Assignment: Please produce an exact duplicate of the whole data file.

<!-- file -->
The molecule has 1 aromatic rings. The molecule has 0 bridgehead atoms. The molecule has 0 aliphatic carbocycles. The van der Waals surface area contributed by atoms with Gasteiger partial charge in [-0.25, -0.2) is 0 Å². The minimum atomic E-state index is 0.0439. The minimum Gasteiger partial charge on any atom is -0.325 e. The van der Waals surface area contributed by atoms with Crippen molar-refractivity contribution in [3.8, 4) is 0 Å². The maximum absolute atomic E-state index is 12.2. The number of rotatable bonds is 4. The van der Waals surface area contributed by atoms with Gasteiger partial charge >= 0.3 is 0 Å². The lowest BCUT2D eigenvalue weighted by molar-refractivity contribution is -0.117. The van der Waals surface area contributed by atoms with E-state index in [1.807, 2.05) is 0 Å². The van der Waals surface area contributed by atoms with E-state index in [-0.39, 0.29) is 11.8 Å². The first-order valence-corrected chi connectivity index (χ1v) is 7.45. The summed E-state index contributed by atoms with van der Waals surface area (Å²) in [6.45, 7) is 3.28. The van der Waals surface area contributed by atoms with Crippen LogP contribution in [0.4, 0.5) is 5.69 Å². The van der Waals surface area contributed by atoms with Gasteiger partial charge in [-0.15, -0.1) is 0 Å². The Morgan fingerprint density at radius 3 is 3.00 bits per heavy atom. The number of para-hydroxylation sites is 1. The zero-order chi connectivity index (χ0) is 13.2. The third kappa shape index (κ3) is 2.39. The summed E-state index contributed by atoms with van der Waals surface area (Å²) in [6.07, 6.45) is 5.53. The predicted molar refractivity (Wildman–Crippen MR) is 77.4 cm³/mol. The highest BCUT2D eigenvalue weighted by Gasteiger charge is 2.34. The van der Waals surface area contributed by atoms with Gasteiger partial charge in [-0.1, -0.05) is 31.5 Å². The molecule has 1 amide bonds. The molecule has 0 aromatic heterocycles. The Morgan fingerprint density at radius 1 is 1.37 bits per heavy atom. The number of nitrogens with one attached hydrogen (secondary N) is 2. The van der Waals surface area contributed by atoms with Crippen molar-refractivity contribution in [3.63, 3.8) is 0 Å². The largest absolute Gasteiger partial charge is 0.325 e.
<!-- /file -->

The molecule has 1 aromatic rings. The molecule has 0 bridgehead atoms. The molecule has 0 aliphatic carbocycles. The van der Waals surface area contributed by atoms with Gasteiger partial charge in [-0.25, -0.2) is 0 Å². The minimum atomic E-state index is 0.0439. The minimum Gasteiger partial charge on any atom is -0.325 e. The van der Waals surface area contributed by atoms with Crippen molar-refractivity contribution in [3.8, 4) is 0 Å². The maximum absolute atomic E-state index is 12.2. The number of rotatable bonds is 4. The van der Waals surface area contributed by atoms with Gasteiger partial charge >= 0.3 is 0 Å². The lowest BCUT2D eigenvalue weighted by molar-refractivity contribution is -0.117. The van der Waals surface area contributed by atoms with E-state index in [1.807, 2.05) is 0 Å². The van der Waals surface area contributed by atoms with E-state index in [-0.39, 0.29) is 11.8 Å². The first-order valence-corrected chi connectivity index (χ1v) is 7.45. The summed E-state index contributed by atoms with van der Waals surface area (Å²) in [6.45, 7) is 3.28. The van der Waals surface area contributed by atoms with Crippen LogP contribution in [0.4, 0.5) is 5.69 Å². The van der Waals surface area contributed by atoms with Gasteiger partial charge in [-0.15, -0.1) is 0 Å². The Morgan fingerprint density at radius 3 is 3.00 bits per heavy atom. The number of para-hydroxylation sites is 1. The zero-order chi connectivity index (χ0) is 13.2. The third kappa shape index (κ3) is 2.39. The summed E-state index contributed by atoms with van der Waals surface area (Å²) in [6.07, 6.45) is 5.53. The predicted molar refractivity (Wildman–Crippen MR) is 77.4 cm³/mol. The highest BCUT2D eigenvalue weighted by Gasteiger charge is 2.34. The van der Waals surface area contributed by atoms with Gasteiger partial charge in [-0.1, -0.05) is 31.5 Å². The molecule has 1 amide bonds. The molecule has 0 aromatic heterocycles. The Morgan fingerprint density at radius 1 is 1.37 bits per heavy atom. The number of nitrogens with one attached hydrogen (secondary N) is 2. The van der Waals surface area contributed by atoms with Crippen molar-refractivity contribution in [3.63, 3.8) is 0 Å². The largest absolute Gasteiger partial charge is 0.325 e.